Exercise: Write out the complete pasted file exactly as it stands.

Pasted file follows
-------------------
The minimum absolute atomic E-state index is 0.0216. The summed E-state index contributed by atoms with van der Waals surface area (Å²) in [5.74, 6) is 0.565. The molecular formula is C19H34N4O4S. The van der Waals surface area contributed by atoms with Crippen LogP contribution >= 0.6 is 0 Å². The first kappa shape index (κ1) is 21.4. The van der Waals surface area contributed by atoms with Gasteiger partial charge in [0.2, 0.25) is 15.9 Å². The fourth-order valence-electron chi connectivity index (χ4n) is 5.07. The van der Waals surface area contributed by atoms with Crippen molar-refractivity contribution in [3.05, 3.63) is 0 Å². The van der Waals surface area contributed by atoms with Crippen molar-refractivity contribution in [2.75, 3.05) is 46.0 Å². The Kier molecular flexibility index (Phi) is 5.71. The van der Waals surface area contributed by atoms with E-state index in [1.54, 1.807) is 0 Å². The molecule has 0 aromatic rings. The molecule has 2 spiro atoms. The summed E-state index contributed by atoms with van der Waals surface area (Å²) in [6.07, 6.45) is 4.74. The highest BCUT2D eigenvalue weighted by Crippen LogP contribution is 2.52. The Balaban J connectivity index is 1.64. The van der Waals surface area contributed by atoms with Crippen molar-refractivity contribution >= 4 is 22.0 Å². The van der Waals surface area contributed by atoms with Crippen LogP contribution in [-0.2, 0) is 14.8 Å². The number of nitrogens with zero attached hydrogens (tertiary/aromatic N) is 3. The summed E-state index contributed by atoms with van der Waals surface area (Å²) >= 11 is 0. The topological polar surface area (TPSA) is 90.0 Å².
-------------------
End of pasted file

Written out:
The minimum absolute atomic E-state index is 0.0216. The summed E-state index contributed by atoms with van der Waals surface area (Å²) in [5.74, 6) is 0.565. The molecular formula is C19H34N4O4S. The van der Waals surface area contributed by atoms with Crippen LogP contribution >= 0.6 is 0 Å². The first kappa shape index (κ1) is 21.4. The van der Waals surface area contributed by atoms with Gasteiger partial charge in [0.2, 0.25) is 15.9 Å². The fourth-order valence-electron chi connectivity index (χ4n) is 5.07. The van der Waals surface area contributed by atoms with Crippen molar-refractivity contribution in [3.05, 3.63) is 0 Å². The van der Waals surface area contributed by atoms with Crippen molar-refractivity contribution in [2.75, 3.05) is 46.0 Å². The Kier molecular flexibility index (Phi) is 5.71. The van der Waals surface area contributed by atoms with E-state index in [1.54, 1.807) is 0 Å². The molecule has 0 aromatic rings. The molecule has 2 spiro atoms. The summed E-state index contributed by atoms with van der Waals surface area (Å²) in [6.07, 6.45) is 4.74. The highest BCUT2D eigenvalue weighted by Crippen LogP contribution is 2.52. The Balaban J connectivity index is 1.64. The van der Waals surface area contributed by atoms with Crippen molar-refractivity contribution >= 4 is 22.0 Å². The van der Waals surface area contributed by atoms with Crippen LogP contribution in [-0.2, 0) is 14.8 Å². The number of nitrogens with zero attached hydrogens (tertiary/aromatic N) is 3. The summed E-state index contributed by atoms with van der Waals surface area (Å²) >= 11 is 0. The topological polar surface area (TPSA) is 90.0 Å².